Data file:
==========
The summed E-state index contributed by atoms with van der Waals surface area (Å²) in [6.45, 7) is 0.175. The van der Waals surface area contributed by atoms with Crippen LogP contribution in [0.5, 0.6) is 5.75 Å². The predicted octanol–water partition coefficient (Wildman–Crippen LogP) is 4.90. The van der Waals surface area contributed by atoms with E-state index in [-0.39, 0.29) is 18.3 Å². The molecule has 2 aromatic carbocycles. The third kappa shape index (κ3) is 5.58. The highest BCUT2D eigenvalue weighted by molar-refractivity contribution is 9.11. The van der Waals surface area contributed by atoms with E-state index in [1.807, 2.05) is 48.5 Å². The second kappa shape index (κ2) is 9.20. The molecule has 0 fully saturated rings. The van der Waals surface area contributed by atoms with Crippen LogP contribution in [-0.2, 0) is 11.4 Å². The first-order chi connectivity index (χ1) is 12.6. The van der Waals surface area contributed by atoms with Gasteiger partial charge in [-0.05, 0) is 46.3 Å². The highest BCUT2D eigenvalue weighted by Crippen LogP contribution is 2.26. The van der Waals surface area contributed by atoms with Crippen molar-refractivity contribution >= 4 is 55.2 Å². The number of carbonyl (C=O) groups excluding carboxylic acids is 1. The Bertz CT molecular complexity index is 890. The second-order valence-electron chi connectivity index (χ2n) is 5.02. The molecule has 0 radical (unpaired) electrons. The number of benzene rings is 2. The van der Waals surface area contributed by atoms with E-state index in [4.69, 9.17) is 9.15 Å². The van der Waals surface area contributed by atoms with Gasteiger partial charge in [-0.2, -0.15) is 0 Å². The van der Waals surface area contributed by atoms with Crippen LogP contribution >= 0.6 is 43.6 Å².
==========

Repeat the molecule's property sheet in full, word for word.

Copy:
The summed E-state index contributed by atoms with van der Waals surface area (Å²) in [6.45, 7) is 0.175. The van der Waals surface area contributed by atoms with Crippen LogP contribution in [0.5, 0.6) is 5.75 Å². The predicted octanol–water partition coefficient (Wildman–Crippen LogP) is 4.90. The van der Waals surface area contributed by atoms with E-state index in [-0.39, 0.29) is 18.3 Å². The molecule has 2 aromatic carbocycles. The third kappa shape index (κ3) is 5.58. The highest BCUT2D eigenvalue weighted by molar-refractivity contribution is 9.11. The van der Waals surface area contributed by atoms with E-state index in [1.807, 2.05) is 48.5 Å². The second kappa shape index (κ2) is 9.20. The molecule has 0 fully saturated rings. The van der Waals surface area contributed by atoms with Crippen LogP contribution in [-0.2, 0) is 11.4 Å². The first-order chi connectivity index (χ1) is 12.6. The van der Waals surface area contributed by atoms with Gasteiger partial charge in [-0.05, 0) is 46.3 Å². The highest BCUT2D eigenvalue weighted by Crippen LogP contribution is 2.26. The van der Waals surface area contributed by atoms with Crippen molar-refractivity contribution >= 4 is 55.2 Å². The number of carbonyl (C=O) groups excluding carboxylic acids is 1. The Bertz CT molecular complexity index is 890. The second-order valence-electron chi connectivity index (χ2n) is 5.02. The molecule has 0 radical (unpaired) electrons. The number of benzene rings is 2. The van der Waals surface area contributed by atoms with E-state index in [4.69, 9.17) is 9.15 Å². The van der Waals surface area contributed by atoms with Gasteiger partial charge in [-0.2, -0.15) is 0 Å². The van der Waals surface area contributed by atoms with Crippen LogP contribution >= 0.6 is 43.6 Å².